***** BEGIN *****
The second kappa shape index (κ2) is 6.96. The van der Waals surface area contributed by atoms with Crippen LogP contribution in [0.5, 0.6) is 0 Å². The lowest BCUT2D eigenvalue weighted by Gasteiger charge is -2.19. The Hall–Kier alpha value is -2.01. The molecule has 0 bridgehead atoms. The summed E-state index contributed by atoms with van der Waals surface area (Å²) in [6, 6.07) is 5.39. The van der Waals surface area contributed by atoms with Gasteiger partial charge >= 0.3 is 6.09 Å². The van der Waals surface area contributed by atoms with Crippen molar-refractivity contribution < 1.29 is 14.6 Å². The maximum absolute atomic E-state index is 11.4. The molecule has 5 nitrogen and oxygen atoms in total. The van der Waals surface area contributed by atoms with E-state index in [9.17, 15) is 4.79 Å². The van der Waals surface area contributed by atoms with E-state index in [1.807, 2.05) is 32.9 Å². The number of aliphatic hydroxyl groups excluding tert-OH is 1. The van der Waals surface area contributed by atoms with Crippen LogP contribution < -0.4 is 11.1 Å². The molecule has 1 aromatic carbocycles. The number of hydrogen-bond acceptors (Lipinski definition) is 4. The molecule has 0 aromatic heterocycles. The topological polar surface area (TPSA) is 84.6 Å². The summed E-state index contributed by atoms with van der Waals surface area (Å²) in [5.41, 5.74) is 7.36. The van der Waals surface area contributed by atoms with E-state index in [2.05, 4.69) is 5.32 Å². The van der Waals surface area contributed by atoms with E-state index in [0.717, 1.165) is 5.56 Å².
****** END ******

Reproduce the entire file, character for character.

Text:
The second kappa shape index (κ2) is 6.96. The van der Waals surface area contributed by atoms with Crippen LogP contribution in [0.5, 0.6) is 0 Å². The lowest BCUT2D eigenvalue weighted by Gasteiger charge is -2.19. The Hall–Kier alpha value is -2.01. The molecule has 0 bridgehead atoms. The summed E-state index contributed by atoms with van der Waals surface area (Å²) in [6, 6.07) is 5.39. The van der Waals surface area contributed by atoms with Gasteiger partial charge >= 0.3 is 6.09 Å². The van der Waals surface area contributed by atoms with Crippen molar-refractivity contribution < 1.29 is 14.6 Å². The maximum absolute atomic E-state index is 11.4. The molecule has 5 nitrogen and oxygen atoms in total. The van der Waals surface area contributed by atoms with E-state index in [9.17, 15) is 4.79 Å². The van der Waals surface area contributed by atoms with E-state index in [1.807, 2.05) is 32.9 Å². The number of aliphatic hydroxyl groups excluding tert-OH is 1. The van der Waals surface area contributed by atoms with Crippen LogP contribution < -0.4 is 11.1 Å². The molecule has 1 aromatic carbocycles. The number of hydrogen-bond acceptors (Lipinski definition) is 4. The molecule has 0 aromatic heterocycles. The topological polar surface area (TPSA) is 84.6 Å². The summed E-state index contributed by atoms with van der Waals surface area (Å²) in [5.41, 5.74) is 7.36. The van der Waals surface area contributed by atoms with E-state index in [2.05, 4.69) is 5.32 Å². The van der Waals surface area contributed by atoms with E-state index in [0.717, 1.165) is 5.56 Å².